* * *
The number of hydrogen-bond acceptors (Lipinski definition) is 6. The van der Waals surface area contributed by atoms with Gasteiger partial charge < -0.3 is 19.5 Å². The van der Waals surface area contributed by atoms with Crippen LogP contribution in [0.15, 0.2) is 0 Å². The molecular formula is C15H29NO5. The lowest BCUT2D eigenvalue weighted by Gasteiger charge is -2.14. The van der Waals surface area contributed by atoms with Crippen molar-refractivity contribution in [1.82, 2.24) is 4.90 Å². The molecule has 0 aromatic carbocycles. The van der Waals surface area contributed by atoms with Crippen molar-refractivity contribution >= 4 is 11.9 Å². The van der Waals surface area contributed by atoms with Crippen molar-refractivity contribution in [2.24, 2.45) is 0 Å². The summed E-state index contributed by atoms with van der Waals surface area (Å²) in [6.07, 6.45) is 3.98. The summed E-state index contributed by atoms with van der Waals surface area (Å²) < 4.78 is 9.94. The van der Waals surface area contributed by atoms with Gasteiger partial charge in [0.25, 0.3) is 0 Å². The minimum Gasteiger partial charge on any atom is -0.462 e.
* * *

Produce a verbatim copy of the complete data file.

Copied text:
The number of hydrogen-bond acceptors (Lipinski definition) is 6. The van der Waals surface area contributed by atoms with Gasteiger partial charge < -0.3 is 19.5 Å². The van der Waals surface area contributed by atoms with Crippen LogP contribution in [0.15, 0.2) is 0 Å². The molecular formula is C15H29NO5. The lowest BCUT2D eigenvalue weighted by Gasteiger charge is -2.14. The van der Waals surface area contributed by atoms with Crippen molar-refractivity contribution in [1.82, 2.24) is 4.90 Å². The molecule has 0 aromatic carbocycles. The van der Waals surface area contributed by atoms with Crippen molar-refractivity contribution >= 4 is 11.9 Å². The van der Waals surface area contributed by atoms with Crippen molar-refractivity contribution in [2.24, 2.45) is 0 Å². The summed E-state index contributed by atoms with van der Waals surface area (Å²) in [6.07, 6.45) is 3.98. The summed E-state index contributed by atoms with van der Waals surface area (Å²) < 4.78 is 9.94. The van der Waals surface area contributed by atoms with Gasteiger partial charge in [0.25, 0.3) is 0 Å². The minimum Gasteiger partial charge on any atom is -0.462 e.